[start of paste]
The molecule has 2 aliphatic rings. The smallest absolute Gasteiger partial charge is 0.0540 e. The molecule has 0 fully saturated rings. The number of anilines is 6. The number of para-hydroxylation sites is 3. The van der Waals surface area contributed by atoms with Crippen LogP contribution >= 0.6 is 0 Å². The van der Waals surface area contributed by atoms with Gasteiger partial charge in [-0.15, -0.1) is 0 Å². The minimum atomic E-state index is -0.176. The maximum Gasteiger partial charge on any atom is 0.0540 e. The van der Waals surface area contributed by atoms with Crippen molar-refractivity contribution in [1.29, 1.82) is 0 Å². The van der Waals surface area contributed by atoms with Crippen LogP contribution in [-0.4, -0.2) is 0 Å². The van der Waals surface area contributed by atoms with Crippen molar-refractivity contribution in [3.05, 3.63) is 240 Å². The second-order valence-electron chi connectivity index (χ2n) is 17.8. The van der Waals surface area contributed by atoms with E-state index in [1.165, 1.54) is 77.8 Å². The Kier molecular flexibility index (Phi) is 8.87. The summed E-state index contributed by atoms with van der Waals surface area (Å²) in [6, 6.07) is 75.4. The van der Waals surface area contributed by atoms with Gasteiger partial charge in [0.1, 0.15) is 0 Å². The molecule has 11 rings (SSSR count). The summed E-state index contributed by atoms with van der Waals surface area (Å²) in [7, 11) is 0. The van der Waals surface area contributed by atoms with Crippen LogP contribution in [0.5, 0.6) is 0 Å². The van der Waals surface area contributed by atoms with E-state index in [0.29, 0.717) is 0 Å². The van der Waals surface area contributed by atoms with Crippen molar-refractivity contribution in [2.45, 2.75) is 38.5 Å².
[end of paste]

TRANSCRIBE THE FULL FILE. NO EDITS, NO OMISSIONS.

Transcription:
The molecule has 2 aliphatic rings. The smallest absolute Gasteiger partial charge is 0.0540 e. The molecule has 0 fully saturated rings. The number of anilines is 6. The number of para-hydroxylation sites is 3. The van der Waals surface area contributed by atoms with Crippen LogP contribution >= 0.6 is 0 Å². The van der Waals surface area contributed by atoms with Gasteiger partial charge in [-0.15, -0.1) is 0 Å². The minimum atomic E-state index is -0.176. The maximum Gasteiger partial charge on any atom is 0.0540 e. The van der Waals surface area contributed by atoms with Crippen molar-refractivity contribution in [1.29, 1.82) is 0 Å². The van der Waals surface area contributed by atoms with Crippen LogP contribution in [-0.4, -0.2) is 0 Å². The van der Waals surface area contributed by atoms with Crippen molar-refractivity contribution in [3.05, 3.63) is 240 Å². The second-order valence-electron chi connectivity index (χ2n) is 17.8. The van der Waals surface area contributed by atoms with E-state index in [1.165, 1.54) is 77.8 Å². The Kier molecular flexibility index (Phi) is 8.87. The summed E-state index contributed by atoms with van der Waals surface area (Å²) in [6, 6.07) is 75.4. The van der Waals surface area contributed by atoms with Gasteiger partial charge in [0.1, 0.15) is 0 Å². The molecule has 11 rings (SSSR count). The summed E-state index contributed by atoms with van der Waals surface area (Å²) in [7, 11) is 0. The van der Waals surface area contributed by atoms with Crippen LogP contribution in [0.5, 0.6) is 0 Å². The van der Waals surface area contributed by atoms with E-state index in [0.29, 0.717) is 0 Å². The van der Waals surface area contributed by atoms with Crippen molar-refractivity contribution in [2.45, 2.75) is 38.5 Å².